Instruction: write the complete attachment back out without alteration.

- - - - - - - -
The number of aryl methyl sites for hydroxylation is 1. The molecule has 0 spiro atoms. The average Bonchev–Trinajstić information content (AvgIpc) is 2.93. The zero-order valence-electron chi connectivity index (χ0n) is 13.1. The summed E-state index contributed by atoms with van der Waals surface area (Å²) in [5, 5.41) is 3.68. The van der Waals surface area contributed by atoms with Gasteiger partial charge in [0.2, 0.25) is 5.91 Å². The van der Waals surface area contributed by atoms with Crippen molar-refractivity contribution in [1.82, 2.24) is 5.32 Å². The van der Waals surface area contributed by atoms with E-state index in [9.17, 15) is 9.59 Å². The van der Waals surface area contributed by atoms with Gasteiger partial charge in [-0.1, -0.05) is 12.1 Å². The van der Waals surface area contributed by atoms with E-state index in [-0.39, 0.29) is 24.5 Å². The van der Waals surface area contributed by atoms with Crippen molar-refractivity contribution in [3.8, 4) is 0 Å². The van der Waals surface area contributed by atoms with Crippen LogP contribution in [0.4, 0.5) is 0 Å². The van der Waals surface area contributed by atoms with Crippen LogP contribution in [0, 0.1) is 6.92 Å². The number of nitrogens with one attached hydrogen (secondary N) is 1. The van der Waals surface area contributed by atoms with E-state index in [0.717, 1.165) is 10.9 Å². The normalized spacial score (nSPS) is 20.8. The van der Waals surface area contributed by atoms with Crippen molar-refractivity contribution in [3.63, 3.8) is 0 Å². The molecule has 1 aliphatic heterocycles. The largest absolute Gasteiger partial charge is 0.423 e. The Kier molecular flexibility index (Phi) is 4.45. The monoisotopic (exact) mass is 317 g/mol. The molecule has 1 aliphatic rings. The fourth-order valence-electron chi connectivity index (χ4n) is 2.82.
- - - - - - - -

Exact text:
The number of aryl methyl sites for hydroxylation is 1. The molecule has 0 spiro atoms. The average Bonchev–Trinajstić information content (AvgIpc) is 2.93. The zero-order valence-electron chi connectivity index (χ0n) is 13.1. The summed E-state index contributed by atoms with van der Waals surface area (Å²) in [5, 5.41) is 3.68. The van der Waals surface area contributed by atoms with Gasteiger partial charge in [0.2, 0.25) is 5.91 Å². The van der Waals surface area contributed by atoms with Crippen molar-refractivity contribution in [1.82, 2.24) is 5.32 Å². The van der Waals surface area contributed by atoms with E-state index in [9.17, 15) is 9.59 Å². The van der Waals surface area contributed by atoms with Gasteiger partial charge in [-0.1, -0.05) is 12.1 Å². The van der Waals surface area contributed by atoms with E-state index in [-0.39, 0.29) is 24.5 Å². The van der Waals surface area contributed by atoms with Crippen molar-refractivity contribution in [3.8, 4) is 0 Å². The van der Waals surface area contributed by atoms with Crippen LogP contribution in [0.4, 0.5) is 0 Å². The van der Waals surface area contributed by atoms with Crippen LogP contribution in [0, 0.1) is 6.92 Å². The number of nitrogens with one attached hydrogen (secondary N) is 1. The van der Waals surface area contributed by atoms with E-state index in [0.717, 1.165) is 10.9 Å². The normalized spacial score (nSPS) is 20.8. The van der Waals surface area contributed by atoms with Crippen molar-refractivity contribution in [3.63, 3.8) is 0 Å². The molecule has 1 aliphatic heterocycles. The largest absolute Gasteiger partial charge is 0.423 e. The Kier molecular flexibility index (Phi) is 4.45. The monoisotopic (exact) mass is 317 g/mol. The molecule has 1 aliphatic rings. The fourth-order valence-electron chi connectivity index (χ4n) is 2.82.